James DeGale and Lucian Bute waged a fierce brawl that averaged a measly 269,000 viewers a few weeks ago and Danny Jacobs left Peter Quillin wide-eyed and stutter-stepping for a first-round TKO witnessed by 386,000 viewers on Dec. 5. Most troubling of all, perhaps, is that Adrien Broner, ratings gold in the past, posted a miserable average of 509,000 viewers against Khabib Allakhverdiev in October. This, despite the fact that Broner had consecutive fights on NBC, the widest platform possible for Premier Boxing Champions, coming into the Allakhverdiev bout (you can almost hear Nielsen Porn Kings moaning about competition from baseball, the NFL, college football, and the UFC – as if these entities suddenly materialized, like something out of Star Trek, in 2015 to go heads-up against boxing).
Seeing Quillin sandblast Michael Zerafa, a man who only partially resembled a prizefighter, or Danny Jacobs labor to halt Minnesota nice guy Caleb Truax, is not exactly optimum PR material and the idea that flattening woebegone fighters (a PBC specialty) can generate excitement seems almost counterproductive. For his part, Broner looked awful in two dull waltzing sessions against Carlos Molina and Shawn Porter (who outpointed “The Problem”) and his lack of spark recently seems to have carried over to Showtime. After publicly announcing that he is, in fact, not interested in good match-ups, Broner might have undercut his future viewership even further. It will take an awful lot of click-bait antics for him to regain the buzz he had less than a year ago but look for him to try his TMZ-best in the coming months. Maybe the entire PBC roster will have to find extracurricular ways of raising its Q-score…That would certainly help Showtime in its battle against irrelevancy.
Chris Arreola kept himself in the PBC title picture (as well as sopapillas for him and his trainer Henry Ramirez) by grinding out a decision over Travis Kauffman last week on the lowest-rated PBC on NBC prime-time telecast yet. At 236 ½ pounds, Arreola was relatively svelte, showed stamina by accelerating late and recovered from a hard knockdown in the third round. The only problem, really, was the fact that Kauffman edged the fight. Not only did Kauffman drop Arreola, he rocked him on several occasions and, perhaps most telling, taunted Arreola throughout (in a way, an Arreola win was a boon for boxing: It made sure there would be no more maudlin “Chris Arreola and his failed promise” stories wasting broadband or ink). If Deontay Wilder continues to do the two-step around Alexander Povetkin (as we have seen repeatedly, the fact that sanctioning bodies claim they will enforce mandatory defenses is as meaningful as a promise from a used car salesman), we may see Arreola, who remains marketable because of his earthy persona, fight for a heavyweight title of some sort one more time.
One of the most interesting things about the PBC is the strange atmosphere surrounding it. In addition to having one man (Al Haymon) managing both ends of most fights – a conflict of interest beyond the pale for a blood sport – arenas are often surreally empty (despite tickets being given away); the press is ignored almost entirely; the matches take place at odd weights, often without participants’ title belts on the line; the crowd is often made up of paid claquers and television announcers whitewash the criminal pasts of the fighters.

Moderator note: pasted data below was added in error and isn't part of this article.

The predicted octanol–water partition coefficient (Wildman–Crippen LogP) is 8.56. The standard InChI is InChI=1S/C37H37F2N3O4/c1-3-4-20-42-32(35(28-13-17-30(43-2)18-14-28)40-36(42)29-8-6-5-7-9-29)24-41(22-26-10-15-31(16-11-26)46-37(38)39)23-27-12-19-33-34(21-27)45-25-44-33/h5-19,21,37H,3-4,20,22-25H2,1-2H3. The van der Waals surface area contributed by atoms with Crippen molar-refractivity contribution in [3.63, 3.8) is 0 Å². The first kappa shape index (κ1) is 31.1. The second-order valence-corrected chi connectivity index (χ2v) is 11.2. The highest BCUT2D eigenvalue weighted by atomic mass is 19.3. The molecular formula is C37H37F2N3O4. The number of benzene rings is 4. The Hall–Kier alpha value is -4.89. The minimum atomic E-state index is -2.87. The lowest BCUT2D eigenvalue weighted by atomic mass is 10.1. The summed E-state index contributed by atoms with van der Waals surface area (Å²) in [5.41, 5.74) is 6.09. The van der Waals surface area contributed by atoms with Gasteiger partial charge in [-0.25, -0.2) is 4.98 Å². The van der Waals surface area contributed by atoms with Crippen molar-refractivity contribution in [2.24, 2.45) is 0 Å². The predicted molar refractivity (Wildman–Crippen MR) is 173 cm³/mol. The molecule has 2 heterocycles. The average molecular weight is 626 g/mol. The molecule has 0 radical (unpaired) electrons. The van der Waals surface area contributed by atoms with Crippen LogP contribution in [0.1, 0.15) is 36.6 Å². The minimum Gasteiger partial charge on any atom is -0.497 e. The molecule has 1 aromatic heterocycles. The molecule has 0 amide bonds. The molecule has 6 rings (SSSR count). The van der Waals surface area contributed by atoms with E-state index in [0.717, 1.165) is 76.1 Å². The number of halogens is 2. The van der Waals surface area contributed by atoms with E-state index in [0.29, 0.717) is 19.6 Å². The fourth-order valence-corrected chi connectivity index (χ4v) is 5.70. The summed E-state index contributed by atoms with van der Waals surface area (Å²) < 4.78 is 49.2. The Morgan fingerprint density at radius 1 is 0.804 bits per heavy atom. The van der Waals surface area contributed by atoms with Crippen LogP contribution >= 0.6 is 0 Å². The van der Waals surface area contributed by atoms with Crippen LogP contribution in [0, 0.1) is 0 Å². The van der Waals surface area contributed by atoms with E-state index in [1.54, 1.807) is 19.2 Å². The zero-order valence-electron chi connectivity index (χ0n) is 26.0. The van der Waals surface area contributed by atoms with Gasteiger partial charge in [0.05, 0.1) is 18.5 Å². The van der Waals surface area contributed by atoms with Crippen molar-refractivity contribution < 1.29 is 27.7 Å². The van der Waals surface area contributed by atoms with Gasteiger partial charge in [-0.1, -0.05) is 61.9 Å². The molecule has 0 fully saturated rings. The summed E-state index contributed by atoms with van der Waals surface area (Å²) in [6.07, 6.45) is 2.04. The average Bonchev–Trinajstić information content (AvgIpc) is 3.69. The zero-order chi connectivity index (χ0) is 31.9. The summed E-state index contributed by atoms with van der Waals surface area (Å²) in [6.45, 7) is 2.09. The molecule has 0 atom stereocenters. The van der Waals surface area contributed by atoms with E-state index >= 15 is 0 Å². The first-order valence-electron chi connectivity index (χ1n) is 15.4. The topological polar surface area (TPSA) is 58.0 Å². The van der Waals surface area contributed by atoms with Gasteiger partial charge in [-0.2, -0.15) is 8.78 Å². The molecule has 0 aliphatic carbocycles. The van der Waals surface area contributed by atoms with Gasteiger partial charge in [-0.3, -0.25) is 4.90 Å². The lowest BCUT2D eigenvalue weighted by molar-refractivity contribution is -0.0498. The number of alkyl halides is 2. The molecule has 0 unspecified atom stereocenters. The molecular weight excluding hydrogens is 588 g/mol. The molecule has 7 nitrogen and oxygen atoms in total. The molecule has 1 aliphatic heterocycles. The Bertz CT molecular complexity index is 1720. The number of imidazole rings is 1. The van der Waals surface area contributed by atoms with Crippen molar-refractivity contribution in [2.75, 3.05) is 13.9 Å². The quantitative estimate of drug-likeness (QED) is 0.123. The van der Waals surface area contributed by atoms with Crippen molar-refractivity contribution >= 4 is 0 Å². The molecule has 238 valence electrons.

But the PBC also has an odd habit of announcing B-sides within weeks of the opening bell, which virtually guarantees a fight that is not on the level. This practice seems to have been modeled on the career of Gary Russell Jr., who had hardly faced an opponent not named “TBA” for most of his career. That meant having an edge in conditioning, since most of the poor shlubs answering the bell against him did not have the benefit of a full training camp.
Similarly, several PBC fighters have missed weight but Omar Figueroa Jr., who weighed 151 pounds for a bout against faded Antonio DeMarco last Saturday, added a unique twist to scale shenanigans: His bout had been billed as a junior welterweight fight, without specifics. Poor DeMarco, a solid lightweight in his prime, had to mix it up 16 pounds north of his best division without even having the public at large clued in about his disadvantage. The real issue, however, is the repeated flouting of fair play by a single entity that bills itself as some sort of savior for a sport too often beleaguered by corruption and fraud. Does a league that specializes in arbitrary practices face more of a backlash than other independent operators? Mike Marqusee outlined the importance of a level playing field in his book on Muhammad Ali, “Redemption Song”:
“Sports lose their meaning for the spectator – and therefore their place in the market – unless everyone plays by the same rules, shoots at the same-size goalposts, is timed with the same stopwatch. The level playing field is the autonomous logic of modern sport. For a contest to be satisfactory, its rules, conditions and conduct must ensure that the result is determined only by the relative and pertinent strengths and weaknesses of the competitors. The objectivity of sporting contests is like the objectivity of a scientific experiment. To the extent that the extraneous is excluded, the test is regarded as valid.”
Boxing has not always excelled at the level playing field but it seems like we are in an age in which deception has a consistent corporate face, something new to think about.
Carlos Acevedo is the editor of The Cruelest Sport and a full member of the Boxing Writers Association of America. His work has appeared in Boxing Digest Magazine, Maxboxing, Boxing World Magazine and Esquina Boxeo. He is also a contributor to Remezcla and a member of the International Boxing Research Organization.